From Enderlin, the Middle East bureau chief for France 2, a journalistic account of the current era of troubles in Israel and Palestine.
In the author’s view, the seating of Ariel Sharon’s government in February 2001 signaled the end of the Camp David era of negotiation with the Palestinian government of Yasir Arafat, undoing years of effort on the part of the Clinton administration. Sharon declared that Arafat was an unfit partner for peace. Although most Israelis agreed that a joint venture with the Palestinians was essential, most also accepted that Arafat was an enemy arguing for the destruction of Israel; worse enemies notwithstanding, he became “Arafat the terrorist” once more. In response to the growing intifada, Israel put new procedures in place. “The military police no longer immediately investigated the circumstances of a civilian death,” Enderlin charges, freeing troops to “react more spontaneously” in the field. That spontaneity, the journalist calculates, led to a lopsided body count: During the next five years, some 3,185 Palestinian civilians died in confrontations with the Israeli Defense Force, “among whom were hundreds of bystanders.” This confrontation was inevitable, argued Israel and its allies in the American government—most notably, in Enderlin’s view, neoconservative theoretician Richard Perle, then chair of Bush’s Defense Policy Board. It was inevitable, the author agrees, to the extent that all other possibilities but confrontation were systematically eliminated, freezing out Arafat (who bitterly complained, “Am I bin Laden?”) and fueling a vicious circle of rising radicalism and intransigence. Rejecting warnings by Bush administration moderates such as Colin Powell, the Sharon government finally decided it must either expel Arafat from Palestine or kill him. When he died of cancer in 2004, however, the cycle of violence continued, climaxing with the disastrous Lebanon invasion of 2006. Enderlin urges Israel to negotiate with the new government of Mahmoud Abbas based on the principle of “territory for peace”—without which, he reasonably concludes, peace will be impossible.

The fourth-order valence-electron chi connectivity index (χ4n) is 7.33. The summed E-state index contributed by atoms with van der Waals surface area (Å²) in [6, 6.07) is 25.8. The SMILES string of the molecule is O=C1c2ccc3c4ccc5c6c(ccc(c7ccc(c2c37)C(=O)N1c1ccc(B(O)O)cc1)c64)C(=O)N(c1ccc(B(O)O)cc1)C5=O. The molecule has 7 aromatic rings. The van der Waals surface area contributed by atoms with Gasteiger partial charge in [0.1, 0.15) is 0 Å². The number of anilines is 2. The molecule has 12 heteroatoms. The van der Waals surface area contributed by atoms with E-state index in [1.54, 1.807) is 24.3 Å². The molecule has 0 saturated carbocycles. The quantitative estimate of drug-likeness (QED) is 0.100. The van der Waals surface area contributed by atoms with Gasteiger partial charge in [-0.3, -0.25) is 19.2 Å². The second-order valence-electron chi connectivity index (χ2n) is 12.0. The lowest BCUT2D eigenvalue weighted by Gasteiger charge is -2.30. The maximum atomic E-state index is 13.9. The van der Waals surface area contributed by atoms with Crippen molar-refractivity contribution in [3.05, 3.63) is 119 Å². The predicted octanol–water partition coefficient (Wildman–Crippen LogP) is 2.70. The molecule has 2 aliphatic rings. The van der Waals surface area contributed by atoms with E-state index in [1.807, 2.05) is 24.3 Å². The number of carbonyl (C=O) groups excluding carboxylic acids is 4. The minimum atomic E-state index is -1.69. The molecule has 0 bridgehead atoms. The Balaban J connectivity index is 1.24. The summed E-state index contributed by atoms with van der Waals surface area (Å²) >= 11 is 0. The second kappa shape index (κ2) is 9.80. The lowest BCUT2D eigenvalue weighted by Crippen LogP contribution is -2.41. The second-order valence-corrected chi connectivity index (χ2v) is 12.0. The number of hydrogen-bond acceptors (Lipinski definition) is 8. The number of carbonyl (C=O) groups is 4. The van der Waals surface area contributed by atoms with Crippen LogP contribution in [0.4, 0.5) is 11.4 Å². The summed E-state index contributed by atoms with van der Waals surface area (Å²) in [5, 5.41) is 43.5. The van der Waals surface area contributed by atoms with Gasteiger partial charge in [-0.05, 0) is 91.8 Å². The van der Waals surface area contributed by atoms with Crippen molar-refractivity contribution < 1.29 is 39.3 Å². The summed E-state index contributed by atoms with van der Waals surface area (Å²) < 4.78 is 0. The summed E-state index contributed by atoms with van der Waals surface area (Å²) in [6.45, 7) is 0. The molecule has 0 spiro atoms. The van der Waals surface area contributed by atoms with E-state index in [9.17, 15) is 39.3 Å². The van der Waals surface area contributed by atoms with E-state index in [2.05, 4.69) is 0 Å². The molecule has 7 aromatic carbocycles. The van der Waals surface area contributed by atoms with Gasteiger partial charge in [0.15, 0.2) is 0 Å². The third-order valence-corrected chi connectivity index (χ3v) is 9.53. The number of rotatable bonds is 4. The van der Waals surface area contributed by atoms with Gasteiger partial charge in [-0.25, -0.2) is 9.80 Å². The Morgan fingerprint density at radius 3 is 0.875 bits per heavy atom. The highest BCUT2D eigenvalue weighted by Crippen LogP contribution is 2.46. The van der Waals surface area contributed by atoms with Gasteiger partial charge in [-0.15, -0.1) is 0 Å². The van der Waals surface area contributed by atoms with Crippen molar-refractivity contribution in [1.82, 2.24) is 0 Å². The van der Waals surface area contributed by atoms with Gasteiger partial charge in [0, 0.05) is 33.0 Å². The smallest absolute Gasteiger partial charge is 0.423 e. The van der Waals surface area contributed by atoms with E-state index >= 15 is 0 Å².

An evenhanded view of a most partisan conflict.